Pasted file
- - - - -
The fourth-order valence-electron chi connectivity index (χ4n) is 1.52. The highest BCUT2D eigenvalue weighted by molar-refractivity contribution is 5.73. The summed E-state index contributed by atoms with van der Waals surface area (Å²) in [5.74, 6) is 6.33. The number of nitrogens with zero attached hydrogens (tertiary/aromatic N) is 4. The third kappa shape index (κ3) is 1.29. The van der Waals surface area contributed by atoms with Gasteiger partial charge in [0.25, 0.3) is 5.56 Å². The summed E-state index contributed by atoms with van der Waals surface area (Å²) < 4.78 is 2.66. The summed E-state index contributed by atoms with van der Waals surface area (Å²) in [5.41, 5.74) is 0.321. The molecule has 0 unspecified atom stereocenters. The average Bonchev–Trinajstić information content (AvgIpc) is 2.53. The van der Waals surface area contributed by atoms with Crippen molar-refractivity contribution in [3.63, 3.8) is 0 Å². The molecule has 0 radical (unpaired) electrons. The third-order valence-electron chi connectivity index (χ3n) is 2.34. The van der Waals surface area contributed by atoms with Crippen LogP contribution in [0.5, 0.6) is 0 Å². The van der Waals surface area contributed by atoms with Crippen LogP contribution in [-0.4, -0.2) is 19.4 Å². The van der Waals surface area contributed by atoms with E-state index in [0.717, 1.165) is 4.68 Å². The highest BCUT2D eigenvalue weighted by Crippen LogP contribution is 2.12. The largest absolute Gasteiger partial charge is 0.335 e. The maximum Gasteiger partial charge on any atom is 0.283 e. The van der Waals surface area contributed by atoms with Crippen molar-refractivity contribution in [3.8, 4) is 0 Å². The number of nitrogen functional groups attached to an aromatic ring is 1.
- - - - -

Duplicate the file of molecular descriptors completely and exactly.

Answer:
The fourth-order valence-electron chi connectivity index (χ4n) is 1.52. The highest BCUT2D eigenvalue weighted by molar-refractivity contribution is 5.73. The summed E-state index contributed by atoms with van der Waals surface area (Å²) in [5.74, 6) is 6.33. The number of nitrogens with zero attached hydrogens (tertiary/aromatic N) is 4. The third kappa shape index (κ3) is 1.29. The van der Waals surface area contributed by atoms with Gasteiger partial charge in [0.25, 0.3) is 5.56 Å². The summed E-state index contributed by atoms with van der Waals surface area (Å²) < 4.78 is 2.66. The summed E-state index contributed by atoms with van der Waals surface area (Å²) in [5.41, 5.74) is 0.321. The molecule has 0 unspecified atom stereocenters. The average Bonchev–Trinajstić information content (AvgIpc) is 2.53. The van der Waals surface area contributed by atoms with Crippen molar-refractivity contribution in [3.63, 3.8) is 0 Å². The molecule has 0 radical (unpaired) electrons. The third-order valence-electron chi connectivity index (χ3n) is 2.34. The van der Waals surface area contributed by atoms with Crippen LogP contribution in [0.5, 0.6) is 0 Å². The van der Waals surface area contributed by atoms with Crippen LogP contribution in [-0.4, -0.2) is 19.4 Å². The van der Waals surface area contributed by atoms with E-state index in [0.717, 1.165) is 4.68 Å². The highest BCUT2D eigenvalue weighted by Crippen LogP contribution is 2.12. The largest absolute Gasteiger partial charge is 0.335 e. The maximum Gasteiger partial charge on any atom is 0.283 e. The van der Waals surface area contributed by atoms with Crippen molar-refractivity contribution in [3.8, 4) is 0 Å². The number of nitrogen functional groups attached to an aromatic ring is 1.